Mixed reviews for South Africa's taxation system

29 November 2019 Consultancy.co.za 3 min. read
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New analysis from PwC that examined tax practices and mechanisms across the globe has reflected a decline in South Africa’s taxation system relative to the global scenario. Experts have suggested that this is more representative of an improvement in countries across the globe, rather than a decline in South Africa.

This suggestion is based on the fact that South Africa demonstrated improvements across several metrics, including the number of hours it takes to comply with taxes. Where the global average for time taken to comply stands at 234 hours, South Africans take an average of 210 hours to comply.

A similar scenario can be observed in the VAT sphere, with the time taken for South Africans to receive a refund declining from more than 16 weeks to just over 15 weeks. The global average stands at more than 27 weeks. South Africans also take far less time to comply with VAT refunds, averaging at 8.5 hours compared to a global average of more than 18 hours.

Despite such promising indicators, South Africa’s rank dropped to 54 across the globe this year, compared with 48th last year. According to PwC Tax Policy Leader for South Africa Kyle Mandy, this discrepancy can be explained by considerable improvements in practices in the top countries worldwide.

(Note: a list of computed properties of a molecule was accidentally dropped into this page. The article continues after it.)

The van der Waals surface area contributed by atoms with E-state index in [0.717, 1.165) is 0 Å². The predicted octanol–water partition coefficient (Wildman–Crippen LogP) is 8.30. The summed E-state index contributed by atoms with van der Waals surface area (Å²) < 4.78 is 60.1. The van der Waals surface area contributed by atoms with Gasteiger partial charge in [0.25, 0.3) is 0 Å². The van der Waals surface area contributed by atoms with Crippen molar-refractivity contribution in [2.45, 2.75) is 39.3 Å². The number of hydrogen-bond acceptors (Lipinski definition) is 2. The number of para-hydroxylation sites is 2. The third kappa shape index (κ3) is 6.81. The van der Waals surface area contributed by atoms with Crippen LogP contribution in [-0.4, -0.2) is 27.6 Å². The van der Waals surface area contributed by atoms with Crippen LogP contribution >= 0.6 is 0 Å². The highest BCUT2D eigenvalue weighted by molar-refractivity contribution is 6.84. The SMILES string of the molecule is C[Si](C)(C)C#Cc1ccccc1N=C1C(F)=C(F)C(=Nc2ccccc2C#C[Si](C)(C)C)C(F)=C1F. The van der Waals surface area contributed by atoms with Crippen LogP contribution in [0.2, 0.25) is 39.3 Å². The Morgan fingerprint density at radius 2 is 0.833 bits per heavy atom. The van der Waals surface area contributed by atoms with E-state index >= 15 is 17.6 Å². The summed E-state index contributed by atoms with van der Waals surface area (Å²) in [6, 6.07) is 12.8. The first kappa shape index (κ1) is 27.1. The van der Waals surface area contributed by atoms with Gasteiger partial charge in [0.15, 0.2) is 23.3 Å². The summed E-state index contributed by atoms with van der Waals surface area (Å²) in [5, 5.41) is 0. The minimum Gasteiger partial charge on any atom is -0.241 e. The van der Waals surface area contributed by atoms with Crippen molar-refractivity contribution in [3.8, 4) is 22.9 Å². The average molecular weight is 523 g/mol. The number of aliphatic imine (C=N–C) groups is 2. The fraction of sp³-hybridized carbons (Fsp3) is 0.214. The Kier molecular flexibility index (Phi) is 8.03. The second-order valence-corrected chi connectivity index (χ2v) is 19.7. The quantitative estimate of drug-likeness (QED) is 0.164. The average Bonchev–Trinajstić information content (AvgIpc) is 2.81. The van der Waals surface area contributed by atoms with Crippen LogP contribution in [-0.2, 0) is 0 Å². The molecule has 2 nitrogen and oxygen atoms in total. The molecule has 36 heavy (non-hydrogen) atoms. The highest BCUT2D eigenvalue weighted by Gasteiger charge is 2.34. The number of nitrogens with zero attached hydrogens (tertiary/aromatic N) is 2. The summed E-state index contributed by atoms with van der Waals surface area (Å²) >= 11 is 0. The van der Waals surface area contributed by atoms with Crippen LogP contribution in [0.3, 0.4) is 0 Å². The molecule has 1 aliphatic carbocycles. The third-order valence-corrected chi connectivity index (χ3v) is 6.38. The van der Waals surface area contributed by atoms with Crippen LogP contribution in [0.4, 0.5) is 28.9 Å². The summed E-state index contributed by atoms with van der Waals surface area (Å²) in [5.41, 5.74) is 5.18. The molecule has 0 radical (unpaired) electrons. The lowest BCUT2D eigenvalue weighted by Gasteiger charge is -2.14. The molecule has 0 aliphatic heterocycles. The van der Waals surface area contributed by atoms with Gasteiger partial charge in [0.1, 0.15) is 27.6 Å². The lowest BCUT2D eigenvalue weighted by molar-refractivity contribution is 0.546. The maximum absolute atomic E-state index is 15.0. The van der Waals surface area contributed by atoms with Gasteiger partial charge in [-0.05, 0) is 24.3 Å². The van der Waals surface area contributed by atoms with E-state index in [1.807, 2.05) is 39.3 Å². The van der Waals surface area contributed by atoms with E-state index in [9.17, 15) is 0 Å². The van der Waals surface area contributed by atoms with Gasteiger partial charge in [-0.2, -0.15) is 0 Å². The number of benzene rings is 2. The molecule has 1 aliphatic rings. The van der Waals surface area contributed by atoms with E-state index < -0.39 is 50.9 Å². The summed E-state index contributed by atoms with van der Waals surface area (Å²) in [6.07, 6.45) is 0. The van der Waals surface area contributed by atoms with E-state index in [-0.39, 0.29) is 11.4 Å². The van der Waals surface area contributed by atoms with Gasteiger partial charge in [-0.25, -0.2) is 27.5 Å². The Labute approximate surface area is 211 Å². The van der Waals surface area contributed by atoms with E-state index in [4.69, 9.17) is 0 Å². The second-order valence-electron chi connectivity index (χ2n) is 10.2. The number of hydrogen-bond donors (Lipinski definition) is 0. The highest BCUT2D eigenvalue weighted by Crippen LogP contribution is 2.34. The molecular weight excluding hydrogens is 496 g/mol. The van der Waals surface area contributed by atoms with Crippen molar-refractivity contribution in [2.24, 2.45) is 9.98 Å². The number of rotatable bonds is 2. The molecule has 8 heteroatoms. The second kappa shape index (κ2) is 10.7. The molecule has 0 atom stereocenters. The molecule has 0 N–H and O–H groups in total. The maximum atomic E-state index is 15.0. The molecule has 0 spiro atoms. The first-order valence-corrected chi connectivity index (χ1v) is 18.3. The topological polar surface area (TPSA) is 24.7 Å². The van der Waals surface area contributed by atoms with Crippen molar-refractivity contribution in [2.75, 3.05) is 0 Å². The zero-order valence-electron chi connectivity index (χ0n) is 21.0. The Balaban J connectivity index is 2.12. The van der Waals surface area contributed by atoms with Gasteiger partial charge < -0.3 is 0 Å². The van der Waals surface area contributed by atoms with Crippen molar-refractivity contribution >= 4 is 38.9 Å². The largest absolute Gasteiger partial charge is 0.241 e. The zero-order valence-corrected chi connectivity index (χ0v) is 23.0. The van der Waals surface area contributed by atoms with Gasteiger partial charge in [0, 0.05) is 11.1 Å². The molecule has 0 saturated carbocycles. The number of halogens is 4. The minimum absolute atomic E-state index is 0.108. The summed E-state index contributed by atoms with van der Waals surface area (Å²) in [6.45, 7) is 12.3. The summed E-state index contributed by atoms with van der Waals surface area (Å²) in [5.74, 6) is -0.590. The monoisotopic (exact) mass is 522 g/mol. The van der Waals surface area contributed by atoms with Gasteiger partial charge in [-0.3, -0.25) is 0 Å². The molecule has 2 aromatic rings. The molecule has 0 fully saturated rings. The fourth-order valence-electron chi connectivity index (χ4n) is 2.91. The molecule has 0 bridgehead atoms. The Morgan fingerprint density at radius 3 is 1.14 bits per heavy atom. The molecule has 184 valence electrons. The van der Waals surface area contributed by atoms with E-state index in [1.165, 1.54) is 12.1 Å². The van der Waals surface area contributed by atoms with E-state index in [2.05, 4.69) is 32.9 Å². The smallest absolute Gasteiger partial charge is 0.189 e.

Mixed reviews for South Africa's taxation system

“This year we have seen some significant changes in the TTCR of individual territories as they seek to radically change the structure of their tax system to address local circumstances. As these countries’ performance has increased, so has South Africa’s overall position declined,” said Mandy. 

He also indicated that the low ranking could be the result of South Africa’s constraints on decreasing the tax rate. “The TTCR measures the amount of taxes and mandatory contributions payable by businesses, after accounting for allowable deductions and exemptions, as a share of commercial profits. A country will improve its TTCR ranking, if there is a decrease in the mandatory taxes and contributions payable. In South Africa’s current economic climate, there is no scope to decrease taxes and South Africa is not in a position to follow the global trend towards lower corporate tax rates,” he said.

Nevertheless, there remain a number of concerning factors surrounding tax collection in South Africa, particularly with respect to tax defaults. High default rates in recent years have driven the government to bring about tax hikes, in a bid to restore wealth in government coffers.

The South African Revenue Service (SARS) has also introduced more stringent tax enforcement measures recently, including the public naming and shaming of repeat defaulters. According to Mandy, the country has also made a number of significant improvements, particularly when it comes to digitalising tax collection.